• Place 6 clean 250 ml mason jars on a rack in a boiling water canner; cover jars with water and heat to a simmer (180°F/82°C). Set screw bands aside. Heat SNAP LID® sealing discs in hot water, not boiling (180°F/82°C). Keep jars and sealing discs hot until ready to use.
  • Chop up the scapes into manageable 2″ sections, and put them in the blender. Blend the crap out of them until they are nicely pureed. Place them in a large, heavy-bottomed, stainless steel pot.
  • Repeat the same process (pureeing) with the green peppers, and add them to the pot as well, including any liquid that results from the blending.
  • Now add the vinegar and the sugar (and the hot pepper if you are using), and stir everything well to mix. Bring to a boil and allow to slow boil for 10 minutes. Add the pectin, and hard boil for one minute to thicken.
  • Using the funnel, ladle jam into hot jar to within 1/4 inch (0.5 cm) of top of jar (headspace). Using the air bubble tool, remove air bubbles and adjust headspace, if required, by adding more jam. Wipe jar rim removing any food residue. Using your magnetic lid lifter, pull a lid out of the hot water, and centre hot sealing disc on clean jar rim. Screw band down until resistance is met, then increase to fingertip tight. Return filled jar to rack in canner. Repeat for remaining jam.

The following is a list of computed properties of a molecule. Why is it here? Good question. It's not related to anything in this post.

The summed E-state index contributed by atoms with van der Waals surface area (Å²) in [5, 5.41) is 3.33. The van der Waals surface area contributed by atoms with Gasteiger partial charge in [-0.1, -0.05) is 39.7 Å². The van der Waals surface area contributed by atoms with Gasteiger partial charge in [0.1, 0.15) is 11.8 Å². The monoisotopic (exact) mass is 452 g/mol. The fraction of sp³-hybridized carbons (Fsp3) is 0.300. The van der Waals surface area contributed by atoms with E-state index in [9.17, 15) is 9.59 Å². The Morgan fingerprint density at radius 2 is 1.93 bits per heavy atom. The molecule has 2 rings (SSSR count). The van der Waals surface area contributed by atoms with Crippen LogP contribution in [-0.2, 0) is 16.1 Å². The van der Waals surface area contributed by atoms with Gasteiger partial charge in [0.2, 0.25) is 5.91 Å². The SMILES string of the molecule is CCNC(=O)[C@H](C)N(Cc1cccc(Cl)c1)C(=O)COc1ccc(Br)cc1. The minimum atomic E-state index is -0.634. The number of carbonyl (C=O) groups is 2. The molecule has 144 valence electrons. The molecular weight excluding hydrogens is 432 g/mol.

• Using the jar lifter, fill up the canning rack that you’ve placed in the canner, in the position where it’s not in the water. Lower the rack into the water, ensuring that all jars are covered by at least one inch (2.5 cm) of water. Cover canner and bring water to full rolling boil before starting to count processing time. At altitudes up to 1000 ft (305 m), process – boil filled jars – 10 minutes.*
  • When processing time is complete, turn stove off, remove canner lid, wait 5 minutes, then remove jars without tilting and place them upright on a protected work surface. Cool upright, undisturbed 24 hours; DO NOT RETIGHTEN screw bands (listen for the “pop”s! It’s the most satisfying sound in the world!).
  • After cooling check jar seals. Sealed lids curve downward and do not move when pressed. Remove screw bands; wipe and dry bands and jars. Store screw bands separately or replace loosely on jars, as desired. Label and store jars in a cool, dark place. For best quality, use home canned foods within one year.